John Trivits: I remember one particular story, a gentleman called in and ordered a pizza and he was going to come pick it up for him and his wife. He was one of the town characters. His name was Chester Taylor, he’s long since deceased, but he ordered this pizza and everybody knew him and he was a big jokester, so they got his pizza all ready.
Before he got there, some of the guys at the bar took his pizza out of the box and put one of these big giant glass ashtrays full of cigarette butts in the pizza box. He went all the way home with it, set it on his kitchen table and there was the ashtray full of cigarette butts. So, of course, he went right back up there, and as soon as he walked in the door, everybody just roared laughing, you know?
The bar at the Rigbie was as much a part of the downtown scene as anyplace else. It was from a time where you drank at the same bar your dad drank in. It was mostly a men’s place (and as Wayne King pointed out, mostly a white place) but it was also a place that tied people together. A club of loose affiliation, say.
Wayne King: Well, when I first started going probably [I drank] Pabst Blue Ribbon. There was beer called Yuengling and, of course, Budweiser. When Miller Lite came around, that sort of got real popular. Matter of fact, at the time, I sort of drank Budweiser, but it would give me a headache and so I sort of switched to Miller Lite. I don't want to sound like I was a big drinker. I mean, I did like to go up there and have a couple of beers before I come home and my wife, she probably tell you right now, if I didn't come home after work, she knew where I was.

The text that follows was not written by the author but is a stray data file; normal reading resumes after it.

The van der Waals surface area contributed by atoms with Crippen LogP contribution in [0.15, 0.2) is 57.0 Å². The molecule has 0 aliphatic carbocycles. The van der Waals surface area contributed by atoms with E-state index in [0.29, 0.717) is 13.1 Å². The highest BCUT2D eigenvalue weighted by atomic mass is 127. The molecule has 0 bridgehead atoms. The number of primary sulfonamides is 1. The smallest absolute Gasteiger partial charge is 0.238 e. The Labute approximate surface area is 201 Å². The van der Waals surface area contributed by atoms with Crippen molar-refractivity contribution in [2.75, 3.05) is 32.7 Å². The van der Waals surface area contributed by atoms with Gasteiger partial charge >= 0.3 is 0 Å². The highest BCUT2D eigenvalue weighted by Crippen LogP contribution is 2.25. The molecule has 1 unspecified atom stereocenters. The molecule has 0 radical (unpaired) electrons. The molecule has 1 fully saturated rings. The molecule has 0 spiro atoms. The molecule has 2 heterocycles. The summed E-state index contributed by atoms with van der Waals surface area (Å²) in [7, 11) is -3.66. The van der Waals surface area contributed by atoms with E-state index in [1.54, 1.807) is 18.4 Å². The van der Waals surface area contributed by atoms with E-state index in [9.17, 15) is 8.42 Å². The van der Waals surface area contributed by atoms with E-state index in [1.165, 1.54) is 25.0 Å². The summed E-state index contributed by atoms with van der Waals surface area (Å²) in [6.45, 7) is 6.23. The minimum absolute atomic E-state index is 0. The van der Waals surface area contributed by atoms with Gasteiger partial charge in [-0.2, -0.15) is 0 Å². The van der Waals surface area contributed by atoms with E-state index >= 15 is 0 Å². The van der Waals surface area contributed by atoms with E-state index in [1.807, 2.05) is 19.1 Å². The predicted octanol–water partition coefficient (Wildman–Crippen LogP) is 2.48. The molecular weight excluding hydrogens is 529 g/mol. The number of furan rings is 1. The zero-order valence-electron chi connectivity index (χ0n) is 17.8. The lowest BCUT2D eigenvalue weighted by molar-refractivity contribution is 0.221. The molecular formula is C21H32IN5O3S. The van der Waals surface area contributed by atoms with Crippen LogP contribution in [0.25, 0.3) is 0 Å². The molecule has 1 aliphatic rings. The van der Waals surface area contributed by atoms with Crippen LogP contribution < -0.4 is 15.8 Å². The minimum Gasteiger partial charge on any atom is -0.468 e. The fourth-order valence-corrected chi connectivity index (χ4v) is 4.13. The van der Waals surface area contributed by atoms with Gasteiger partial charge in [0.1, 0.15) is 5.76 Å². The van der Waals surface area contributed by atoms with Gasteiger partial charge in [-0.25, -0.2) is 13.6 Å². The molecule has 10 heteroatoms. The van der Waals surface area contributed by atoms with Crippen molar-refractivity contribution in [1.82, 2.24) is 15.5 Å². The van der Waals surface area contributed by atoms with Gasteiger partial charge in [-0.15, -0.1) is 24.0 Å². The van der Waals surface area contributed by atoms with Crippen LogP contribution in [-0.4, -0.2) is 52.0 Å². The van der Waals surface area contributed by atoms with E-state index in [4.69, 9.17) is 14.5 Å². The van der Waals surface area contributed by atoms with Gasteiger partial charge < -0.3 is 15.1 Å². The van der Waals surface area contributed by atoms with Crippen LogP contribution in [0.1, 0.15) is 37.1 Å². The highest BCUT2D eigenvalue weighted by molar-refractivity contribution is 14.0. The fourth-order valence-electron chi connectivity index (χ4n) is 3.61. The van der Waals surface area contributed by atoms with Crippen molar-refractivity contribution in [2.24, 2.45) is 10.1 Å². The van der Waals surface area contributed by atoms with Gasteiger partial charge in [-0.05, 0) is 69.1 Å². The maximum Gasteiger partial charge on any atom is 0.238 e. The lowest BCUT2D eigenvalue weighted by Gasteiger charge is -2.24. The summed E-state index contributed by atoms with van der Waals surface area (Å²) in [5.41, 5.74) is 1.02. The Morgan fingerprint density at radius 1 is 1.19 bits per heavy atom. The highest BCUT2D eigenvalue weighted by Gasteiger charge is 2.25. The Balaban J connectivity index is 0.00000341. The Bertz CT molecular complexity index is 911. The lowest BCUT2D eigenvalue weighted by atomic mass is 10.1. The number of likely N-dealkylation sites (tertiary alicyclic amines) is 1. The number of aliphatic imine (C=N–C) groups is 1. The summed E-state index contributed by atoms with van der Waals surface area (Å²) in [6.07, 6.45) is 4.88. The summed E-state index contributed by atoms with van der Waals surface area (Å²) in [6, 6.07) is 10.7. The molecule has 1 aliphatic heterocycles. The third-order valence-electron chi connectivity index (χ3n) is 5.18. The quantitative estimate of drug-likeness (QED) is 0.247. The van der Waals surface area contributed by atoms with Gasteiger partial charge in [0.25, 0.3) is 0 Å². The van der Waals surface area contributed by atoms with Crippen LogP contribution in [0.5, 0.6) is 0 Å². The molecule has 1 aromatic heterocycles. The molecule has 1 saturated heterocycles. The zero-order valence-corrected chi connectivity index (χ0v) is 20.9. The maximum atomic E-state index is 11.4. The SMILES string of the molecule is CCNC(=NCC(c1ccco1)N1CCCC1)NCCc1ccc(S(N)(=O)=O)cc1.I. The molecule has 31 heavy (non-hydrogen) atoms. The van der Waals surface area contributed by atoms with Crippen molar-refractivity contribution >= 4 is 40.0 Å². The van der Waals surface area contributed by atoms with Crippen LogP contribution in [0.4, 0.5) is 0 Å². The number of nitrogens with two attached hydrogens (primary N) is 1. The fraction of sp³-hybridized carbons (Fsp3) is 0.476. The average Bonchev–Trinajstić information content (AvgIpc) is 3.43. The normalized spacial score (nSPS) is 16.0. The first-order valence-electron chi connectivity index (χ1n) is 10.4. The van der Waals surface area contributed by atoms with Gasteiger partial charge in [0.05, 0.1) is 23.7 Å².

When I went to work for the post office, my supervisor at the time, Mr. Ray Foskey, who has passed since, he says, “If you get done early just stop up and we’ll have a beer before we go back to work.”
I'd go in and there’d be maybe three or four other postal employees in there, and we're all on the clock. I said, “Oh my God, this is a good job.”
John Trivits: Then when I became old enough, I went in the bar and partook of some beverage and ate pizzas, and they used to have a great big jar of pickled sausages on the counter. You would get the big pickled sausage and your pizza and you'd sit there and socialize.
It was like a gathering place and you had conversations and a lot of jokestering went on in there and carrying on. That's a feeling of achievement, you know? "Hey, look, I'm 21 now." I could go in when I was a kid with my parent, but as a teenager, I couldn't go in alone. When I turned 21, I could go get my own pizzas. I could get my own beer. As a young man through my 20s and 30s until it was changed over, I spent a lot of time in there eating giant pickled pickles out of that big jar and eating that pizza that everybody dearly loved.
Wayne King: There was a few boys from Laurel that worked on the railroad. The train come through town and crossed out by where the wastewater plant is now. Those boys had told Dick [Culver] previously, “When you hear the whistle,” they says, “bring us down ...” whatever beverages they wanted to drink. There would be someone who’d go down to that crossroads and hand them all off as the train was poking through town so they could have a little bit of brew in them.